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This week’s feature is a resource from our Anti-Racism Music Resources page, by Ph.D. Candidate A. Kori Hill. This was originally published on October 28 as the tenth and final part of the Out of Context series on You can read Hill’s full essay here.

“Out of Context” is a 10-part series that addresses the topic of cultural appropriation as it intersects with both Western European-based classical music and the broader social landscape. Commissioned by American Composers Forum and I CARE IF YOU LISTEN, the goal of the series is to offer information and diverse perspectives to those seeking to acknowledge historical context, honor cultural traditions that are not their own, and expand their sphere of knowledge with awareness and respect. A culminating collection of these articles and other resources will be shared for continued learning and dialogue.

A. Kori Hill
A. Kori Hill

by A. Kori Hill, Ph.D. Candidate

Cultural appropriation is not a buzzword or hypothesis. It is a process where the creative knowledge and skills of marginalized artists are exploited by individuals and institutions with systemic privileges. Most often, this process manifests through a lack of adequate financial compensation and public acknowledgement. In U.S. history, cultural appropriation’s most popular representative is the racist, 19th century genre minstrelsy and its continued manifestation in modern popular culture. But where popular music is often the setting for these discussions, Western classical music has too often escaped the necessary call-ins.

There are many examples of appropriation in our [Western classical musicians’] history: Claude Debussy’s use of ragtime elements and racist caricature in “Golliwog’s Cakewalk” from Children’s Corner; the exotification of Roma culture in Pablo Sarasate’s Zigeunerweisen; and more recently, Roomful of Teeth’s use of Inuit throat singing. But what makes these examples different from, say, Nina Simone improvising a fugue in “Love Me or Leave Me,” Margaret Bonds composing the cantata The Ballad of the Brown King, or Kronos Quartet featuring Inuit throat singing? The difference is the relationship to power. Simone trained and deeply desired to be a concert pianist; but her aspirations were diverted by racist practices. Bonds also studied classical piano and, thanks in no small part to the communities she lived within, built a successful career as a composer. Kronos Quartet’s Tundra Songs album is a tripartite collaboration between the ensemble, Inuit experimental vocalist Tanya Tagaq, and Canadian composer Derek Charke. The album is the Quartet’s, with all music composed by Charke and Tagaq as a featured artist. This citation reflects the group’s acknowledgement and respect for Tagaq’s skills and knowledge of Inuit throat singing, a technique that should only be performed by those with extensive community connection.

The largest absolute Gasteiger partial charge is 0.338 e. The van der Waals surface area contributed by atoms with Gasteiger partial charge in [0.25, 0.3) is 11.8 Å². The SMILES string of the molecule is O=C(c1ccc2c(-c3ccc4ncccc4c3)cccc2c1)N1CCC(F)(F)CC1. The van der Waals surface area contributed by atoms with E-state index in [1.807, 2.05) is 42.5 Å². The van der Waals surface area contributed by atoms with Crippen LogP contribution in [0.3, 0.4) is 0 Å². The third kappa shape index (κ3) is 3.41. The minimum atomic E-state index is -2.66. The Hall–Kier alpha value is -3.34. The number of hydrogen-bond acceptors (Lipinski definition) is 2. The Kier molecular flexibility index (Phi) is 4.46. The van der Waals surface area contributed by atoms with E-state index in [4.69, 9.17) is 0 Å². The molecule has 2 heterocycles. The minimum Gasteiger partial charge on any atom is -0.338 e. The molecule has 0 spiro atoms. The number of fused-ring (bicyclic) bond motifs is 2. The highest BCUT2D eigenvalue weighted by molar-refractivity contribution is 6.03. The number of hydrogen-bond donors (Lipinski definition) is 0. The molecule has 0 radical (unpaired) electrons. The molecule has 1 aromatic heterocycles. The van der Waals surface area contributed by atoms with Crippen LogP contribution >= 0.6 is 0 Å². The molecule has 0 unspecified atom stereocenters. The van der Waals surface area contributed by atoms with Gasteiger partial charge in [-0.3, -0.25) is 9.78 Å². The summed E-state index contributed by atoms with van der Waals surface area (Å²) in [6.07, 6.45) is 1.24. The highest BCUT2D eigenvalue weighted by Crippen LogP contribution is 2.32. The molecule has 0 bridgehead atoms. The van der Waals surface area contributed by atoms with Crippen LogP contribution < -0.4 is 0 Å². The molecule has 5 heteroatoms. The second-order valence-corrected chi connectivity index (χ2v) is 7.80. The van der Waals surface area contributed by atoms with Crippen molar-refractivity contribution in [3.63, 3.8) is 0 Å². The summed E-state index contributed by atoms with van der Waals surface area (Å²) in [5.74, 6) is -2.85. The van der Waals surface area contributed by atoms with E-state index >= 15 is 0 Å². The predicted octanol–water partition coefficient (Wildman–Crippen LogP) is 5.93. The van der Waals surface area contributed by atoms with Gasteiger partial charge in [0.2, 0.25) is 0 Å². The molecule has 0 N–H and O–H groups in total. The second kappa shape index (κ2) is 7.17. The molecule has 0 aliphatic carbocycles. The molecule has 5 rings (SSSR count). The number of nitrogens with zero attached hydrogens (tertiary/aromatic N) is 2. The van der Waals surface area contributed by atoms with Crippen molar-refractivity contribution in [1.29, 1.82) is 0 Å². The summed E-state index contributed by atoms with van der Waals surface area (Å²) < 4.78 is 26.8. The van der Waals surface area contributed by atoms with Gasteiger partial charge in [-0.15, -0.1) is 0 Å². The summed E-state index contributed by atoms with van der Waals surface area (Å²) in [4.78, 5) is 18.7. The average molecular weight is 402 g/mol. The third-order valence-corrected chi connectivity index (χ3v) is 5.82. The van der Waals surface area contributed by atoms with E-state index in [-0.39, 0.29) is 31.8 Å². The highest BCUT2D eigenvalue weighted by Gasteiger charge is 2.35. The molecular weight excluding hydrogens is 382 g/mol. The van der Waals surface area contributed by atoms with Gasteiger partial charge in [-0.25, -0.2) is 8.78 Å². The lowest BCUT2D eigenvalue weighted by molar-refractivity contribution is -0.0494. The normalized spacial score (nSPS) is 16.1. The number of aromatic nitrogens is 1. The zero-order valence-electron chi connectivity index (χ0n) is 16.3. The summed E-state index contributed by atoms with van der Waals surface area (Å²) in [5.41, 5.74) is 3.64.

Music cannot be created, cannot be sustained, without the exchange of creative practices and ideas. But sometimes these exchanges are not equitable or respectful, leading one party to receive the praise and credit at the expense of another (or others). It is this power imbalance that sits at the core of cultural appropriation. As I read through the previous essays of I CARE IF YOU LISTEN and American Composers Forum’s “Out of Context” series, three themes stuck out to me that are essential to help us chip away at cultural appropriation’s stone columns: AcknowledgeDecenterCare.

Continue reading Hill’s essay, where she breaks down each of these three themes, on

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